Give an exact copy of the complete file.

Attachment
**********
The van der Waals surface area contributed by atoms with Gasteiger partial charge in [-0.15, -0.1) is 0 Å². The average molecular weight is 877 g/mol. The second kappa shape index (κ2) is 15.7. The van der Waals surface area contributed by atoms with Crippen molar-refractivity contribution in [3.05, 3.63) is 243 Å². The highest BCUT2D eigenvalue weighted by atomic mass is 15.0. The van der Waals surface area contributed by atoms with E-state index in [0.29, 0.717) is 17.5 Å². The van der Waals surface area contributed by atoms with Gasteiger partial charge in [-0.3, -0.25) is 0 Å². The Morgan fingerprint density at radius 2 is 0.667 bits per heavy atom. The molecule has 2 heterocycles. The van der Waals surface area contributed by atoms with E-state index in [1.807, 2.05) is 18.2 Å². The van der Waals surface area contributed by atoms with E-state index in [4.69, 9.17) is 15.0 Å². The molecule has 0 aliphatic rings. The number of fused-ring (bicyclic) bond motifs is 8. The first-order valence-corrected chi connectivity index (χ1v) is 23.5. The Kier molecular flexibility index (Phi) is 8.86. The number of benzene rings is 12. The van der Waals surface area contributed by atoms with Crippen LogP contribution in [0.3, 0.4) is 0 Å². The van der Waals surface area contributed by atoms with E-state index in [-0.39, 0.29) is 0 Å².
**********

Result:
The van der Waals surface area contributed by atoms with Gasteiger partial charge in [-0.15, -0.1) is 0 Å². The average molecular weight is 877 g/mol. The second kappa shape index (κ2) is 15.7. The van der Waals surface area contributed by atoms with Crippen molar-refractivity contribution in [3.05, 3.63) is 243 Å². The highest BCUT2D eigenvalue weighted by atomic mass is 15.0. The van der Waals surface area contributed by atoms with E-state index in [0.29, 0.717) is 17.5 Å². The van der Waals surface area contributed by atoms with Gasteiger partial charge in [-0.3, -0.25) is 0 Å². The Morgan fingerprint density at radius 2 is 0.667 bits per heavy atom. The molecule has 2 heterocycles. The van der Waals surface area contributed by atoms with E-state index in [1.807, 2.05) is 18.2 Å². The van der Waals surface area contributed by atoms with E-state index in [4.69, 9.17) is 15.0 Å². The molecule has 0 aliphatic rings. The number of fused-ring (bicyclic) bond motifs is 8. The first-order valence-corrected chi connectivity index (χ1v) is 23.5. The Kier molecular flexibility index (Phi) is 8.86. The number of benzene rings is 12. The van der Waals surface area contributed by atoms with Crippen LogP contribution in [0.3, 0.4) is 0 Å². The van der Waals surface area contributed by atoms with E-state index in [-0.39, 0.29) is 0 Å².